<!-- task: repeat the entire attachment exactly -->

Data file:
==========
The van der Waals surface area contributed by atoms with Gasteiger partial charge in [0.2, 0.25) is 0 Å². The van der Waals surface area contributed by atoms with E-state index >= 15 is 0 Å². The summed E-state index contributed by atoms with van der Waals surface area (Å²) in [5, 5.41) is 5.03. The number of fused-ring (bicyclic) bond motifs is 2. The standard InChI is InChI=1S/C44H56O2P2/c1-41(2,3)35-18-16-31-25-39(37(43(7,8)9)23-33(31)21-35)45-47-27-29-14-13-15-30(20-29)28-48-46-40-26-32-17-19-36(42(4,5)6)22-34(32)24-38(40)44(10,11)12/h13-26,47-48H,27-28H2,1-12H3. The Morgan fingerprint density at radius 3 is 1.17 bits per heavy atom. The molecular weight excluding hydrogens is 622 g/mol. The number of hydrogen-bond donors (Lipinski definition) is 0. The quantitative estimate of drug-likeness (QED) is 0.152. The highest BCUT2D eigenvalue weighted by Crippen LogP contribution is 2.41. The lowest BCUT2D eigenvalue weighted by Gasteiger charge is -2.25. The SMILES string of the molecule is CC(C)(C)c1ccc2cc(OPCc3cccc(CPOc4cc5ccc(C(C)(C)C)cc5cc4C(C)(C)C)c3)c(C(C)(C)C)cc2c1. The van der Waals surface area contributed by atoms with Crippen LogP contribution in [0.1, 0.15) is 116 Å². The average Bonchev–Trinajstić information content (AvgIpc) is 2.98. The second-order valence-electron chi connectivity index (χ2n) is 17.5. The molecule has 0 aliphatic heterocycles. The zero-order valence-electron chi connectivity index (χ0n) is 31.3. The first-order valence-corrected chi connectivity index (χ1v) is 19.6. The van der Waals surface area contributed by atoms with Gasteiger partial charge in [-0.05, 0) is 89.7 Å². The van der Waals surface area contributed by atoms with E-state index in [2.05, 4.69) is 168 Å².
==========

The van der Waals surface area contributed by atoms with Gasteiger partial charge in [0.2, 0.25) is 0 Å². The van der Waals surface area contributed by atoms with E-state index >= 15 is 0 Å². The summed E-state index contributed by atoms with van der Waals surface area (Å²) in [5, 5.41) is 5.03. The number of fused-ring (bicyclic) bond motifs is 2. The standard InChI is InChI=1S/C44H56O2P2/c1-41(2,3)35-18-16-31-25-39(37(43(7,8)9)23-33(31)21-35)45-47-27-29-14-13-15-30(20-29)28-48-46-40-26-32-17-19-36(42(4,5)6)22-34(32)24-38(40)44(10,11)12/h13-26,47-48H,27-28H2,1-12H3. The Morgan fingerprint density at radius 3 is 1.17 bits per heavy atom. The molecular weight excluding hydrogens is 622 g/mol. The number of hydrogen-bond donors (Lipinski definition) is 0. The quantitative estimate of drug-likeness (QED) is 0.152. The highest BCUT2D eigenvalue weighted by Crippen LogP contribution is 2.41. The lowest BCUT2D eigenvalue weighted by Gasteiger charge is -2.25. The SMILES string of the molecule is CC(C)(C)c1ccc2cc(OPCc3cccc(CPOc4cc5ccc(C(C)(C)C)cc5cc4C(C)(C)C)c3)c(C(C)(C)C)cc2c1. The van der Waals surface area contributed by atoms with Crippen LogP contribution in [0.1, 0.15) is 116 Å². The average Bonchev–Trinajstić information content (AvgIpc) is 2.98. The second-order valence-electron chi connectivity index (χ2n) is 17.5. The molecule has 0 aliphatic heterocycles. The zero-order valence-electron chi connectivity index (χ0n) is 31.3. The first-order valence-corrected chi connectivity index (χ1v) is 19.6. The van der Waals surface area contributed by atoms with Gasteiger partial charge in [-0.05, 0) is 89.7 Å². The van der Waals surface area contributed by atoms with E-state index in [2.05, 4.69) is 168 Å².